Friendly community

I’ve participated in Mercurial development in the past and came away very happy with the experience. Development happens via a mailing list or via phabricator as well as on mailing lists and a relatively active IRC channel on freenode. In addition one of the maintainers has agreed to answer questions from me in exchange for me sending in patches to clarify and expand on the documentation for Mercurial’s internals as needed. Basically, I feel comfortable in my ability to access experts to get my questions answered in a reasonable time frame as they come up.

A large, thoughtfully structured python codebase.

Mercurial is one of the largest and oldest continuously developed open source Python codebases in existence. This means that the quality of the code tends to be high, enforced by rigorous line-by-line code review of every commit. That’s not to say there aren’t dusty corners with high WTF factors, but hopefully the code I’ll need to read to understand how Mercurial works won’t be too incredibly nasty for me to ever have a hope of decoding it.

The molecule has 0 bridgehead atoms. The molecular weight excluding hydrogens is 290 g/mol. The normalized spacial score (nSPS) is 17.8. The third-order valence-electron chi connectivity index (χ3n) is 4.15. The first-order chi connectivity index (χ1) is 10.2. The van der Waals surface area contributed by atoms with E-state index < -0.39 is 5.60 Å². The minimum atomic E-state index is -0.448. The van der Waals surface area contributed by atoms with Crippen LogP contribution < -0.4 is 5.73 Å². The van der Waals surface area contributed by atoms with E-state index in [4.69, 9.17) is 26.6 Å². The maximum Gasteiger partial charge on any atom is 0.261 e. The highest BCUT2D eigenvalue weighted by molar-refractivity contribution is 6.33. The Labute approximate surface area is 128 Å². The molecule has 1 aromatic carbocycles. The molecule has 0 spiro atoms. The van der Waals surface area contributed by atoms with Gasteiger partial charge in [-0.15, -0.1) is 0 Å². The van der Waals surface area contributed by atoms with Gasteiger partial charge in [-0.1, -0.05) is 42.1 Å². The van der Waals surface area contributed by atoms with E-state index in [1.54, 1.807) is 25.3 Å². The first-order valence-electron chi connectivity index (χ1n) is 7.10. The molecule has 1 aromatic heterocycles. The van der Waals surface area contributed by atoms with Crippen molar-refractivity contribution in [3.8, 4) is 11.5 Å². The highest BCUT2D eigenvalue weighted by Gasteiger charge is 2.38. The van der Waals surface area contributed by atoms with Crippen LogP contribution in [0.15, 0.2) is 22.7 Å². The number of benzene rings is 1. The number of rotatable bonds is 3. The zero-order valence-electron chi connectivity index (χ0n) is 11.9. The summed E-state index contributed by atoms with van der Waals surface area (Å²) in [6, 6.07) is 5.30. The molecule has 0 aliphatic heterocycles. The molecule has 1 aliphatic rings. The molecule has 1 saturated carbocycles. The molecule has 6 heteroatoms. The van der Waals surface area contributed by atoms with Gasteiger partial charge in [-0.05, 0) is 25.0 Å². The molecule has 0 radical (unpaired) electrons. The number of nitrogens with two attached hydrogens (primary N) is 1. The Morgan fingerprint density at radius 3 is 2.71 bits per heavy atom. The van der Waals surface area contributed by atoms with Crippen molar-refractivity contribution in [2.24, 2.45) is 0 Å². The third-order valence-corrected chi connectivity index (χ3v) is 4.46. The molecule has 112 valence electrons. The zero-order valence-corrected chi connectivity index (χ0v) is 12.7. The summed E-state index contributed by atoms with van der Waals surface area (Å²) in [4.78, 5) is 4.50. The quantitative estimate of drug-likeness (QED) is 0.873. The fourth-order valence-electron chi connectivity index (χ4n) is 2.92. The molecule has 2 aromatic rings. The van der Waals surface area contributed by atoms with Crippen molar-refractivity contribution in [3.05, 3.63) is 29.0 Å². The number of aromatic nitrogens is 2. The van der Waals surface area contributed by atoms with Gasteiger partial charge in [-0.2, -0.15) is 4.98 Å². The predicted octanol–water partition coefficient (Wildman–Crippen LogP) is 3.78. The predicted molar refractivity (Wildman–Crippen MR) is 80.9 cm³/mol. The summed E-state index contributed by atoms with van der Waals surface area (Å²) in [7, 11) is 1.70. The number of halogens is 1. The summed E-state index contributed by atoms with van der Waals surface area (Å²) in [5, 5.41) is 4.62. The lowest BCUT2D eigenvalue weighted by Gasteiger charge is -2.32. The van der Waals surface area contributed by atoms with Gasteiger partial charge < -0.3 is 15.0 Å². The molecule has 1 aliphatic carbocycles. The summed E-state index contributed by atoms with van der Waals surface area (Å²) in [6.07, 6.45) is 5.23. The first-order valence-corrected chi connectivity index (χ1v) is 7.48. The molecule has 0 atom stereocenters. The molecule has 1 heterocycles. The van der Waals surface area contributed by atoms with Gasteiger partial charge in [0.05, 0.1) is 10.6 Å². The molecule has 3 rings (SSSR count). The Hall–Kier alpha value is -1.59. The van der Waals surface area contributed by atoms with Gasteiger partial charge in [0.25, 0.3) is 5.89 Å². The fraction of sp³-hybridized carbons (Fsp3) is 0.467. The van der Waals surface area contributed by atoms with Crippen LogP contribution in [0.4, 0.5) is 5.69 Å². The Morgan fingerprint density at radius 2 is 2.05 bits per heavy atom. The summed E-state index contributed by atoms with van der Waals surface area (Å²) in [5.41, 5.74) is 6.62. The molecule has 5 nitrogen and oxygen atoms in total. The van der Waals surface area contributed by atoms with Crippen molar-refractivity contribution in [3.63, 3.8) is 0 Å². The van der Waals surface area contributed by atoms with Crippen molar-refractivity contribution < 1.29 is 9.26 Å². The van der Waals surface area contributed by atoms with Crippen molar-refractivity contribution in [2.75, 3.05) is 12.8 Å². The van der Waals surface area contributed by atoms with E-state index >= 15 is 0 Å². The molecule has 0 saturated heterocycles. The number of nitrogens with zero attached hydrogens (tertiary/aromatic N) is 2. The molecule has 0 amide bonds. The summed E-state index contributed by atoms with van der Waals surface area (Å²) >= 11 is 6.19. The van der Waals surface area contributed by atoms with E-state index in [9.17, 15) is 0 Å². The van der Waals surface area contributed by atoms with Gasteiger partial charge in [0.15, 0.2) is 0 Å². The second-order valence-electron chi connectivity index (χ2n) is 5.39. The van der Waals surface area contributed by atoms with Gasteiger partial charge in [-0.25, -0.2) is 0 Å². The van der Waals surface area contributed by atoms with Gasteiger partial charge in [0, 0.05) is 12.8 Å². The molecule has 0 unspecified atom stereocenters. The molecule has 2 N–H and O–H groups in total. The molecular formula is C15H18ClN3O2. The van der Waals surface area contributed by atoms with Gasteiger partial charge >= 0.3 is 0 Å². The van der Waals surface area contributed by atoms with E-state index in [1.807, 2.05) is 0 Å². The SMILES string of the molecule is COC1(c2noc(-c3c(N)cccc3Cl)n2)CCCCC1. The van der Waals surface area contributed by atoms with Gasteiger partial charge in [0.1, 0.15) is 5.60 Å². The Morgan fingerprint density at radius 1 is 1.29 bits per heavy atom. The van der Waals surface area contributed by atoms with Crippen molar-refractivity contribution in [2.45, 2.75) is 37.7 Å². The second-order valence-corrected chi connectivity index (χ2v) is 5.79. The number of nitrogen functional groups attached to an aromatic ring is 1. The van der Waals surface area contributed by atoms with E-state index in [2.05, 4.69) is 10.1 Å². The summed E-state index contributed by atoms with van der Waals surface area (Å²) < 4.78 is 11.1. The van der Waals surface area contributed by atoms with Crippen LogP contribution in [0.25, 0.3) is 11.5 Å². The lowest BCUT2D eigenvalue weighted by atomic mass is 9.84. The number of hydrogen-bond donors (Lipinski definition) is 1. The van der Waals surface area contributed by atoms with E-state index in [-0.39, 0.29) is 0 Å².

An excuse to write a bunch of rust code

Finally, I’m hoping to use this project as an excuse to learn more about the rust programming language. My goal is to write as much code as possible in rust. I have no expectation that the code I’ll be writing will be useful for anyone, however there is a long-term plan to rewrite portions of Mercurial in rust, so it’s possible that some of the code I’ll be writing will be useful for the project as whole. I’m excited to learn about rust because the idea of never needing to worry about memory corruption or data races while writing low-level code makes me feel tingly inside.

What’s next and goals

I’ll first start with a dive into the .hg directory of a real-world repository. I’ll investigate the file structure and try to understand the way Mercurial stores its data on-disk. Next, I’ll be writing parsers for some of the data formats, and eventually hope to get to the point where I have a rust client that can parse data from the repository. If I get to the point where I can do rust-hg log on a real-world repository, I will be very happy.